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President's Letter: The Fire Service on the Cusp of Greatness

The following is adapted from the inaugural address of Chief Hank Clemmensen, IAFC president and chairman of the board, delivered at Fire-Rescue International 2012.

What an honor to be serving as president of the IAFC at this time, when each day offers exciting changes and new challenges and when innovation is everywhere.

I can’t help feeling that the fire and emergency service is on the cusp of something truly great. In order to achieve that greatness, though, there's much that we need to do. There are changes to the collective fire service perspective that we need to make.

Working Together

First, we must move from an us-versus-them mindset to thinking about how we develop allies.

Internally, we must find ways to operate as a unified team. It doesn’t mean we always need to agree, but it does mean we should be pulling in the same direction.

Externally, we must look at partnerships in new ways. We can't be afraid to reach out to the private sector, nonprofits or other public-safety agencies.

Keeping Our Eyes on the Future

Second, we must keep our eye on the present and the future, not on the present and the past. Our traditions are a wonderful part of who we are, but history is only made by moving forward.

Col. Mike Mullane, a retired astronaut, in his FRI keynote address talked about success not being about fate, luck or popularity. He said success was a conscious decision to practice courageous self-leadership: making the decision to set lofty goals, staying laser-focused, and adjusting as needed—but never wavering from the path when obstacles present themselves.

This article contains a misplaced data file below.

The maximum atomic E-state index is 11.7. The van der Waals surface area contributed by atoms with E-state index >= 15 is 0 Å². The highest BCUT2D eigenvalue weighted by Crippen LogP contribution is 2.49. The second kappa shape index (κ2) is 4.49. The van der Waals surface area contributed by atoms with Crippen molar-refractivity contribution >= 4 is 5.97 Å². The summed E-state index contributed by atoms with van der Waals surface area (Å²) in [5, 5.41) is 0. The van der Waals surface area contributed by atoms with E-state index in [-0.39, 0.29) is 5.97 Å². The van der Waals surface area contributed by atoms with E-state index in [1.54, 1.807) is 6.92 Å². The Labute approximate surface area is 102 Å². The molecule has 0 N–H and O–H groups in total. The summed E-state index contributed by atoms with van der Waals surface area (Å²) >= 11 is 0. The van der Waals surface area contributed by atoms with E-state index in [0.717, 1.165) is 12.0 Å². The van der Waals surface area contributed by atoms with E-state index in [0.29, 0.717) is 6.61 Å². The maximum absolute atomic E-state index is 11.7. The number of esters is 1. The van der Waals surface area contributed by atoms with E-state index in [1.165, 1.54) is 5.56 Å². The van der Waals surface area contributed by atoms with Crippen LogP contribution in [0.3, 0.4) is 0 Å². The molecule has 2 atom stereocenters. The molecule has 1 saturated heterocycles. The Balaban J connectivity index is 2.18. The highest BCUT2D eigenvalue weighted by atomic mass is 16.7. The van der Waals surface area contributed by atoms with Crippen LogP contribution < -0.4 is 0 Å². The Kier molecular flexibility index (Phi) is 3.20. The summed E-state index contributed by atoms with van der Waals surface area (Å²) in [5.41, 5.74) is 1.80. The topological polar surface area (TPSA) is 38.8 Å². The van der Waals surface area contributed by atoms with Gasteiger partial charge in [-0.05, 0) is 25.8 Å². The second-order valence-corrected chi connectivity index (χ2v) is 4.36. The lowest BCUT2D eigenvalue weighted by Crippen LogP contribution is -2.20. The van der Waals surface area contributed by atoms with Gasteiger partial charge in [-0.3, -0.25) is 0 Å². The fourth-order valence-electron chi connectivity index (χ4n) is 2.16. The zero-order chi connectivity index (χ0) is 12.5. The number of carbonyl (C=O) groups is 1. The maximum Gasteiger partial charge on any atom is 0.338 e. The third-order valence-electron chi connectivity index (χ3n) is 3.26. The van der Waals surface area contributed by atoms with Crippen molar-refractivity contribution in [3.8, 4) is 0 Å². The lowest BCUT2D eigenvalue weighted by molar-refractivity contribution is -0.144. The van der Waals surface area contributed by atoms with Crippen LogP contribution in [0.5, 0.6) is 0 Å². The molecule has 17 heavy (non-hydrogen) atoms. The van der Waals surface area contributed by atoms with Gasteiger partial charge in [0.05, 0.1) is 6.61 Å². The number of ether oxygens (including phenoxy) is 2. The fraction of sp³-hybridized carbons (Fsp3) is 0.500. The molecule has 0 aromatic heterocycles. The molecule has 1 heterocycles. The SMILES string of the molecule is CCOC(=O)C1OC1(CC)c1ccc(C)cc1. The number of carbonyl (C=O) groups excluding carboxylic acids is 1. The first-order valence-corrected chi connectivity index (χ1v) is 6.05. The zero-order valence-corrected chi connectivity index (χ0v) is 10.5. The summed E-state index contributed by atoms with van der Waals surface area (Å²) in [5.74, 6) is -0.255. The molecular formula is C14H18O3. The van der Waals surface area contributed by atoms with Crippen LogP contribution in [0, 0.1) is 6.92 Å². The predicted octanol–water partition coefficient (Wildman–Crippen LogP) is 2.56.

That is what I want for the fire and emergency service.

We need to stop thinking about how to fix the economic environment and focus on managing our economic situation.

The economy didn’t break overnight; it’s a cycle of ups and downs. The challenges we're facing today aren't new—even if they are new to us.

We need to manage the resource available to us today by educating the public and elected officials on the value of our services and all it takes to provide them—adjusting both the public’s and our own expectations—and thinking outside the box to work more effectively and efficiently as we move forward.

And we must stop saying “because”; we must start asking “why not?”

I don’t anticipate we can achieve all these things in the next 12 months, but I do hope that together we can move farther down the road.

Leading and Serving

I couldn't shake two words mentioned in FRI's opening session’s invocation: wisdom and servient.

Keep those words with you as you go about your day today and as you head back to your departments.

Wisdom and servient—to lead and to serve.

That's what makes the fire and emergency service the greatest profession in the world.

And that's what will enable us to believe in ourselves and to believe in our capacity to perform great deeds. To believe that together we can—and will—resolve the problems that confront fire departments today. And to believe that each of us can make a difference in building the future.

Chief Hank Clemmensen
President and Chairman of the Board

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